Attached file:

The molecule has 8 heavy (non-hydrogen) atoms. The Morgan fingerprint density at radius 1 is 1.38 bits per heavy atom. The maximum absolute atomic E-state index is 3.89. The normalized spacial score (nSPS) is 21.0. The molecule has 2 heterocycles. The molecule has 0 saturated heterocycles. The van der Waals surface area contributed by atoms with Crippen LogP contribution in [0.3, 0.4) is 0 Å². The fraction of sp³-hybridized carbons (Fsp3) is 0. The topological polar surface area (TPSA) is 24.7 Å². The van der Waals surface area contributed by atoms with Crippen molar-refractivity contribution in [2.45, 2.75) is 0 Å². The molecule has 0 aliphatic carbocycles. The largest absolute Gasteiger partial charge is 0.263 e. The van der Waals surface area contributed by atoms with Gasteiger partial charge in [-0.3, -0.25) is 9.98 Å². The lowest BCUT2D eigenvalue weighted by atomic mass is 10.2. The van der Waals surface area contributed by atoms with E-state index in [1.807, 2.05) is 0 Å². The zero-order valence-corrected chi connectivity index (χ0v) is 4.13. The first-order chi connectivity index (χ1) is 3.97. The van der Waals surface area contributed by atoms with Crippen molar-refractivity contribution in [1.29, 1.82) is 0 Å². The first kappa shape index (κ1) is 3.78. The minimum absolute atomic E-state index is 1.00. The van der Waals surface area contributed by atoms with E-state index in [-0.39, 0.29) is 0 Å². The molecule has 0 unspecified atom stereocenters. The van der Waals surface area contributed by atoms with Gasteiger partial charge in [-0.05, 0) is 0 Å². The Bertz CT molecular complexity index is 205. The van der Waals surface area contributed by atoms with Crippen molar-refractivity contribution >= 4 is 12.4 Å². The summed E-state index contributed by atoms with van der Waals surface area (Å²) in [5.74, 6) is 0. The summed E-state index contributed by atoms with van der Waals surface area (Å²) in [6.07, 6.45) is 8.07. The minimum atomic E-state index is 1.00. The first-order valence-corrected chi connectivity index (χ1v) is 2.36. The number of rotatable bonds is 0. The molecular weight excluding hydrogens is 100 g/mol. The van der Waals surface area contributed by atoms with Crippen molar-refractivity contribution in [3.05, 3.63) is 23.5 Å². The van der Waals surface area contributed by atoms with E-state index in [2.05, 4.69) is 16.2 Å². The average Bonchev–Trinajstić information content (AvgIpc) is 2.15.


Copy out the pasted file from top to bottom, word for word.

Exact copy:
The molecule has 8 heavy (non-hydrogen) atoms. The Morgan fingerprint density at radius 1 is 1.38 bits per heavy atom. The maximum absolute atomic E-state index is 3.89. The normalized spacial score (nSPS) is 21.0. The molecule has 2 heterocycles. The molecule has 0 saturated heterocycles. The van der Waals surface area contributed by atoms with Crippen LogP contribution in [0.3, 0.4) is 0 Å². The fraction of sp³-hybridized carbons (Fsp3) is 0. The topological polar surface area (TPSA) is 24.7 Å². The van der Waals surface area contributed by atoms with Crippen molar-refractivity contribution in [2.45, 2.75) is 0 Å². The molecule has 0 aliphatic carbocycles. The largest absolute Gasteiger partial charge is 0.263 e. The van der Waals surface area contributed by atoms with Gasteiger partial charge in [-0.3, -0.25) is 9.98 Å². The lowest BCUT2D eigenvalue weighted by atomic mass is 10.2. The van der Waals surface area contributed by atoms with E-state index in [1.807, 2.05) is 0 Å². The zero-order valence-corrected chi connectivity index (χ0v) is 4.13. The first-order chi connectivity index (χ1) is 3.97. The van der Waals surface area contributed by atoms with Crippen molar-refractivity contribution in [1.29, 1.82) is 0 Å². The first kappa shape index (κ1) is 3.78. The minimum absolute atomic E-state index is 1.00. The van der Waals surface area contributed by atoms with E-state index in [-0.39, 0.29) is 0 Å². The molecule has 0 unspecified atom stereocenters. The van der Waals surface area contributed by atoms with Gasteiger partial charge in [-0.05, 0) is 0 Å². The Bertz CT molecular complexity index is 205. The van der Waals surface area contributed by atoms with Crippen molar-refractivity contribution >= 4 is 12.4 Å². The summed E-state index contributed by atoms with van der Waals surface area (Å²) in [5.74, 6) is 0. The summed E-state index contributed by atoms with van der Waals surface area (Å²) in [6.07, 6.45) is 8.07. The minimum atomic E-state index is 1.00. The first-order valence-corrected chi connectivity index (χ1v) is 2.36. The number of rotatable bonds is 0. The molecular weight excluding hydrogens is 100 g/mol. The van der Waals surface area contributed by atoms with Crippen molar-refractivity contribution in [3.05, 3.63) is 23.5 Å². The van der Waals surface area contributed by atoms with E-state index in [2.05, 4.69) is 16.2 Å². The average Bonchev–Trinajstić information content (AvgIpc) is 2.15.